The History of Skateboard Construction
The first skateboards were completely home made. They we made of planks of wood with roller skate trucks fastened to the bottom. Most early skateboards had t-handle fastened to the top, so in essence they were homemade scooters. The interesting mechanics of these homemade scooters made it easy for the t-handle to come off due to the large amount of leverage exerted over the t-handle fasteners.
Soon children and teenagers where skating around their cities on their broken homemade scooters. It wasnt until the 1950s did surfers in California tried to replicate their on-water maneuvers on skateboards after their surfing sessions. Surfers from Venice California began to spend more time perfecting surf related skateboard moves which prompted them to try new skateboard designs.
In the 1960s skateboard decks became mass produced products. From the beginning there have always been two types of skateboard materials chosen for skateboards. The first was plywood, which was cheap, easy to machine and provided good flexibility. The second was plastic, which was cheaper in mass quantities, but lack the mechanical characteristics of wood skateboards. In the 1970s a few skateboard manufacturers experimented with fiberglass boards. These did not last long because of the difficulty to manufacture.
By the 1980s 90% of all skateboard decks were made of maple plywood. Maple is very strong when fabricated into cross laminate plies. Skateboard manufacturers began to press skateboards in molds that took on three dimensional shapes. Skateboards were no longer flat pieces of wood. They started to have up turned tails and concavity. The up turned tail helped skaters turn better. The concavity helped make the skateboard stronger.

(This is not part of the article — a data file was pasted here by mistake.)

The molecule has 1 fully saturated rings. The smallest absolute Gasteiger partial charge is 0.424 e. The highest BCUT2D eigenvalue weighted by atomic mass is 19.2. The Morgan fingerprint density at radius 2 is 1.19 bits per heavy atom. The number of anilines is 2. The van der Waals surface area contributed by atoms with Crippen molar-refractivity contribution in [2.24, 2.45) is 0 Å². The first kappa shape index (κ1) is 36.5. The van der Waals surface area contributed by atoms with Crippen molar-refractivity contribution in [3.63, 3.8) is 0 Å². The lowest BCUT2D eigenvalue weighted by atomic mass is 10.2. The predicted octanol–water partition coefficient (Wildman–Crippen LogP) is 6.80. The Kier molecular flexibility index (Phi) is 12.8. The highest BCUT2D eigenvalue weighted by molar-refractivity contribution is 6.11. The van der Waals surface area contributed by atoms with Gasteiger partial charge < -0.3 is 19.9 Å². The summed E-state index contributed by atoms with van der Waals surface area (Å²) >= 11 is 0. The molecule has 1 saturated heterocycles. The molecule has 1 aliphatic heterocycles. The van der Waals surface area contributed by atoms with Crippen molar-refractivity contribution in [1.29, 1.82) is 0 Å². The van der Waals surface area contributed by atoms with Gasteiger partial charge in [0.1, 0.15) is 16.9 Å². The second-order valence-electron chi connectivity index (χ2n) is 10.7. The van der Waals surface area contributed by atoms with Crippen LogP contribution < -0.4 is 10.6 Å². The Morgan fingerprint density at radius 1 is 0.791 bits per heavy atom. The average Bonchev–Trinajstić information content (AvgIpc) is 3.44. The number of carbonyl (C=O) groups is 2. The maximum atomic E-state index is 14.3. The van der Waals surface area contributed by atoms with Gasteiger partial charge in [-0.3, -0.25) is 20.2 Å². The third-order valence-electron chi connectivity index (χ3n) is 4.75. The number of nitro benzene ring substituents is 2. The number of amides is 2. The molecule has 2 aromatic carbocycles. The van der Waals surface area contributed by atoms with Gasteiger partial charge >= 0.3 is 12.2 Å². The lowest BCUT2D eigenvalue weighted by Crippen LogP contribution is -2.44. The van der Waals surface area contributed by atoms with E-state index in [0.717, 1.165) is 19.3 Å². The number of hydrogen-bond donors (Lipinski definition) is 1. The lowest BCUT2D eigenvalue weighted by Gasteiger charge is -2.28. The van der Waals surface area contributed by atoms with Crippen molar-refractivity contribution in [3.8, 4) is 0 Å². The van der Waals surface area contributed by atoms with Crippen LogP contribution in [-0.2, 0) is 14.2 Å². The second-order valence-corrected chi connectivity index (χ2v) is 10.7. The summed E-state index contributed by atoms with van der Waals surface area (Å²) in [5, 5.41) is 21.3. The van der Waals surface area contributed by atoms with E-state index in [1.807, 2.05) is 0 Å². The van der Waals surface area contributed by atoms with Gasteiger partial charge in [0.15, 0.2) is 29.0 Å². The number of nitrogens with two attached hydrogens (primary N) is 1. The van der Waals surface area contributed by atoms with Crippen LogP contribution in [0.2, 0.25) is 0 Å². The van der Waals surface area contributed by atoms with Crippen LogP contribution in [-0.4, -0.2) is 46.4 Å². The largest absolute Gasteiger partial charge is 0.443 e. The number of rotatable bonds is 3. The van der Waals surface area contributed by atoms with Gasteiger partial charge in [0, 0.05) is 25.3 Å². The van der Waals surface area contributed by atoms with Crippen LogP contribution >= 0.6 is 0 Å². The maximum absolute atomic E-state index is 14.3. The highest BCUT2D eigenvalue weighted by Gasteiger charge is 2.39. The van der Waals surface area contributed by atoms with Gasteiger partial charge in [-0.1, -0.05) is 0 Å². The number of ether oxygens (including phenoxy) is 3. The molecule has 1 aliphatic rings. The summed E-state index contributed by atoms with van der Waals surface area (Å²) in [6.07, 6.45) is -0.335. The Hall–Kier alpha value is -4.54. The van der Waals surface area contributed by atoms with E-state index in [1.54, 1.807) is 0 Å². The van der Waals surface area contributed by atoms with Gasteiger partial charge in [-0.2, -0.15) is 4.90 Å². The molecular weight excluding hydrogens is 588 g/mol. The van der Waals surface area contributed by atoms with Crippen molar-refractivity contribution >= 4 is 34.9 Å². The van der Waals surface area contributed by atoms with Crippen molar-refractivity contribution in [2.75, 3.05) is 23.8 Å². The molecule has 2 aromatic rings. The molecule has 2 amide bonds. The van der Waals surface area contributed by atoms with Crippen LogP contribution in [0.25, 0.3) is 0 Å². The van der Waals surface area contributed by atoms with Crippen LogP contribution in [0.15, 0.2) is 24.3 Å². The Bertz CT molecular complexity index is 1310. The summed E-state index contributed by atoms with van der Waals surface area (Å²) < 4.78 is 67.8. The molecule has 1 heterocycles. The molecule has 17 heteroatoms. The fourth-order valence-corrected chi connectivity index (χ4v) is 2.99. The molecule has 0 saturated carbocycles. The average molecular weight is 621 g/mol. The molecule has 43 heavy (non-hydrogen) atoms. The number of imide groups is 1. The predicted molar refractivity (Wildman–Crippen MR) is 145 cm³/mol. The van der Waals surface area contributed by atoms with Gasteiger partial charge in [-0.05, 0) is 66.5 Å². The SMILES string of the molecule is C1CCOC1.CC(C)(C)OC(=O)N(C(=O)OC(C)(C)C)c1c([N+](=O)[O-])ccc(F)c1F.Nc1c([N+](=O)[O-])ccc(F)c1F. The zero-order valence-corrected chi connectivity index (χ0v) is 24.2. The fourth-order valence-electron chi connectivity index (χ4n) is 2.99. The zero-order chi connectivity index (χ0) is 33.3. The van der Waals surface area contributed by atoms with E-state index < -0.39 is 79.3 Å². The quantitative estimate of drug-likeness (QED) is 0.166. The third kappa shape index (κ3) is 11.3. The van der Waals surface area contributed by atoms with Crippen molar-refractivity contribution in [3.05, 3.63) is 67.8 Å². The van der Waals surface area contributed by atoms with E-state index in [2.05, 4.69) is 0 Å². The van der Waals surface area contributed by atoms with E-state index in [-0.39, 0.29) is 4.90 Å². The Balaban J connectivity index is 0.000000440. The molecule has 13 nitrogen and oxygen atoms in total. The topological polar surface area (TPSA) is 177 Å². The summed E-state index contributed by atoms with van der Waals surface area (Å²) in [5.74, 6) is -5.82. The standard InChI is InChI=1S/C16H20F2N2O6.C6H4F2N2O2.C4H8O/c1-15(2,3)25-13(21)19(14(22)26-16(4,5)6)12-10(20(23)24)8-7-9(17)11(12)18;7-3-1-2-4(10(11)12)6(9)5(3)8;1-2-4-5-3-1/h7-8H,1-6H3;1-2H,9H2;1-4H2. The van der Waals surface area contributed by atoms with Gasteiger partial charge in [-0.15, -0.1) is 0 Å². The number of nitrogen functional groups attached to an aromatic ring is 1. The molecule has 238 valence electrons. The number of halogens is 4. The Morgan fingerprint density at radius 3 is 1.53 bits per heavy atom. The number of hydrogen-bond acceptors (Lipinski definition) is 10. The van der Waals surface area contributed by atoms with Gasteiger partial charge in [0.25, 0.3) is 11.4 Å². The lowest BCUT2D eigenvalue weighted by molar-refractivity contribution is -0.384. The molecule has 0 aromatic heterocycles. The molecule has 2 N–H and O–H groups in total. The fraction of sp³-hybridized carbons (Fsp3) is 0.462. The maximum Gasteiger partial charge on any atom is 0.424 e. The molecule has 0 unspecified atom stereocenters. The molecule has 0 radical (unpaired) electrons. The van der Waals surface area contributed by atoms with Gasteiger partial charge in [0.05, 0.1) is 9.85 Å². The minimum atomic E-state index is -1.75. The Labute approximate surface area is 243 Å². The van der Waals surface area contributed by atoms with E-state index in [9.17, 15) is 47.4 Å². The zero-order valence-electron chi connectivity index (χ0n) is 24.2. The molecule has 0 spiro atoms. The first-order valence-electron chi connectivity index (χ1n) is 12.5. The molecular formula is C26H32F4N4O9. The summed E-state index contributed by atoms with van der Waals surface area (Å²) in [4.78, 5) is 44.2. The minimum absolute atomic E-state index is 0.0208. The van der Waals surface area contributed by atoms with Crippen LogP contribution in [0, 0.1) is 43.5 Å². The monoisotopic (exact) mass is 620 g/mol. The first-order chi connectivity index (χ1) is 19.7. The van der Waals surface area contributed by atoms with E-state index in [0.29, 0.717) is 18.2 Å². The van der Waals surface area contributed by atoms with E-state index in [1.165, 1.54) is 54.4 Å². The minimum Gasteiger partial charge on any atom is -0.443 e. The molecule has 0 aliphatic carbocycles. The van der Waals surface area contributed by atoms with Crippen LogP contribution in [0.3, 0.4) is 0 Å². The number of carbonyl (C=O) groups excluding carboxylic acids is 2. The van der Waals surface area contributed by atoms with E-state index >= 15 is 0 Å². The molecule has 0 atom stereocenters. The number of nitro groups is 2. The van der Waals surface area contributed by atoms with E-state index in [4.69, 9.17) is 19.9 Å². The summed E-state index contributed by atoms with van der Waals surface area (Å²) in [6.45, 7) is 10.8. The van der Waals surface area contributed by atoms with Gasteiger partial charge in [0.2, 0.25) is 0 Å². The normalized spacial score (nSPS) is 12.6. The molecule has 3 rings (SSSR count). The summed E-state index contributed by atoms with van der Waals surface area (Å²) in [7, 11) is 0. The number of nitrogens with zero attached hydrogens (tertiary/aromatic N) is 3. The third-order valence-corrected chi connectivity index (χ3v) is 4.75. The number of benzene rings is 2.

At the end of the 1980s skateboarding began a transition from vert skating to street skating. A few early pioneers of street skateboarding like Mark Gonzalez, Ray Barbee and Mike Vallely began making waves in the skateboarding world by not skateboarding on skate ramps. Instead they spent all their time in the streets, skateboarding on ledges, curbs, benches and small metal rails. As their notoriety began to pick up steam in videos and magazines, young skateboarders began to copy their moves outside their homes in the streets and on the curbs.
By 1991 skateboarding had changed completely. No one was skateboarding on ramps anymore and everyone had gone to the streets. Skateboard companies that had focused entirely on the vert market were nearly bankrupt. New skateboard companies had emerged with new skateboard deck designs geared for the street skateboarder. The new skateboard decks were thinner in both width and thickness and now had an up-turned nose as well as tails.
The maple ply construction of the skateboards of the 1980s have remained as the standard skateboard composition even to this day. Some skateboard companies have released models with carbon fiber top plies for added strength and stiffness. However, skateboarders tend to not like this because the "pop" of the board is not springy enough.
Concavity has also been increased in modern skateboard manufacturing. Street skaters of today are performing much more intense tricks. Skateboard breakage is now extremely common whereas 20 years ago a skateboard deck would last years. Skateboard old timers now consistently say "Skateboards are made the way to use to be".